SEBI Circular on Short Selling,Impact on Market

SEBI has taken proactive risk-containment measures in view of the ongoing market volatility. Check this circular.
Sebi has stepped in to ease volatility by clamping curbs on short positions in the F&O segment, increasing margins in non-F&O stocks in the cash market and revising the marketwide position limits.
Below will be the Impact

Revision of marketwide position limits

A market-wide position limit is the maximum outstanding position allowed across all stock derivative contracts. At the end of a session, stock exchanges disseminate data on aggregate open interest in stock derivatives. If the aggregate open interest for any scrip exceeds 95 per cent of the marketwide position limit (MWPL), clients are required to cut positions through offsetting. Trading in a scrip resumes only after the aggregate open interest across exchanges comes down to 80 per cent or below the MWPL. Sebi has decided to revise MWPL from 95 per cent to 50 per cent of existing levels in a phased manner. The new restriction will also be applicable to those stocks which hit the market limit of 40 or more in last five days. NCC, Jindal Steel & Power, Indiabulls Housing, Canara Bank, Adani Enterprises, Canara Bank, PNB, SAIL, PVR Vodafone Idea, Just Dial and YES Bank would be among a dozen stocks that could probably go into a ban period

Higher Equity Margins for  F&O Stocks

If the average daily price range, for a stock is more than 15% in the last 5 trading days or if the F&O contracts of these stocks have Market-Wide Position Limit (MWPL or Maximum open interest allowed in the contract) of more than than 40% in the last 5 days, then the minimum margin required to buy such stocks will be 40%.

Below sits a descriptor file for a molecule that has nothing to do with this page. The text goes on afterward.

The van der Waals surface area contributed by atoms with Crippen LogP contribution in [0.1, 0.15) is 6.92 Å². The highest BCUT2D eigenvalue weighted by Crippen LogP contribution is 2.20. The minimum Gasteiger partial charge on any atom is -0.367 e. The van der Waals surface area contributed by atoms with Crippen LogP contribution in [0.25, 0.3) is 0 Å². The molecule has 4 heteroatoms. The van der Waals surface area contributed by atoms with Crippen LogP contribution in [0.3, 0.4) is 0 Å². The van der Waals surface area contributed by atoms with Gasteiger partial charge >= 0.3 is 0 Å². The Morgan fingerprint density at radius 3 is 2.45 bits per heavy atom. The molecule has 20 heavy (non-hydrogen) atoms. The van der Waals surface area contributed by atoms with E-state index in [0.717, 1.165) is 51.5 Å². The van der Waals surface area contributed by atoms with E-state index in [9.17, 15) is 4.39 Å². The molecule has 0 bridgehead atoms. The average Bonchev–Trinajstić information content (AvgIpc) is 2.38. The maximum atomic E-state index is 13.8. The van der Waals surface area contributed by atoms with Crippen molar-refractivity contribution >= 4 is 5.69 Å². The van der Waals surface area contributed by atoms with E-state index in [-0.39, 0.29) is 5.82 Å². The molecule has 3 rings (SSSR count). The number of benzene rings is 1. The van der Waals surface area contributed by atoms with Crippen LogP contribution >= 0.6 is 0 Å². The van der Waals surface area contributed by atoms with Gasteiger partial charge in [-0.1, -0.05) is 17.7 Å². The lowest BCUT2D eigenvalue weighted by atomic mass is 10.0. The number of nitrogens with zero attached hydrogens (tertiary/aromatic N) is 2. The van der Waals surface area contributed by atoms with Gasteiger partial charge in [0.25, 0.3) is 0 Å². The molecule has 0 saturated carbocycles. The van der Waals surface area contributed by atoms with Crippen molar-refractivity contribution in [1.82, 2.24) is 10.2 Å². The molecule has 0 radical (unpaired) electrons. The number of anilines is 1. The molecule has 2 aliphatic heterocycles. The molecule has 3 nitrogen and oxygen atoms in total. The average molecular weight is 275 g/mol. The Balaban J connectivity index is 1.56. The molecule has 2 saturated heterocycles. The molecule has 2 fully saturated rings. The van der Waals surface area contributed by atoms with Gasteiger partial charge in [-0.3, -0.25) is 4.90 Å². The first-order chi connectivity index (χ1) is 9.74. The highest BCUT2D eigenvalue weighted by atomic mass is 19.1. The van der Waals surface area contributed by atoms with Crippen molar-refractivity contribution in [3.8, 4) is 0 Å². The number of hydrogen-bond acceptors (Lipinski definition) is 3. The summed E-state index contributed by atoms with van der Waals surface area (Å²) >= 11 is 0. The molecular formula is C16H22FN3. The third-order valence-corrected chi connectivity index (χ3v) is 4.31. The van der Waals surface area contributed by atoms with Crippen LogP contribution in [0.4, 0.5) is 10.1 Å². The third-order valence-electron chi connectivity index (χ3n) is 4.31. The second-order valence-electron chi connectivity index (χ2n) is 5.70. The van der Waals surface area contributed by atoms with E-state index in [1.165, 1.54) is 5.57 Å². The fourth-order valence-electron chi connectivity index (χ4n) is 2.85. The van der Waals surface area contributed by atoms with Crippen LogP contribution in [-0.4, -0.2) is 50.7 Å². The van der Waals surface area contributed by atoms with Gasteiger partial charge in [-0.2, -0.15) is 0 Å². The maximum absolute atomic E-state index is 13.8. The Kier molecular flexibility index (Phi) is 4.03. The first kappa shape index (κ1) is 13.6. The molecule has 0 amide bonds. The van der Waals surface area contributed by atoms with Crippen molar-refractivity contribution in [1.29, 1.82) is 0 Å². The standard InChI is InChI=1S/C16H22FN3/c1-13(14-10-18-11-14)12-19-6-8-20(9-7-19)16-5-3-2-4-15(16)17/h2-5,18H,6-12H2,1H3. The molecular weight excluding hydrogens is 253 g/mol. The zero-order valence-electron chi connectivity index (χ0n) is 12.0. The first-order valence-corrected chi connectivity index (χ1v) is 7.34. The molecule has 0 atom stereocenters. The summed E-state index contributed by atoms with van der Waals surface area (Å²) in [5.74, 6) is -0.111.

Index short selling

Big entities such as foreign investors, mutual funds and proprietary desks now cannot hold short positions in index derivatives exceeding Rs 500 crore or 7.5 K NF Lots, if they do not own the underlying shares.

What this mean is that short positions created by these entities in index derivatives via short futures, short Calls or long Puts cannot exceed their holding in stocks in notional value terms. This means shorts can be created on the Nifty or the Bank Nifty for hedging purposes only. Besides, any long trade exceeding Rs 500 crore would require cash deposit or liquid instruments like government bonds or treasury bills. So, for instance, if the notional value of the trade is Rs 900 crore, the trader will have to cough up Rs 400 crore in cash.

Basically it will not have any impact on traders trading with a capital upto  50 cores. Just aviod trading in the 12 F&O Stocks which can come under BAN .

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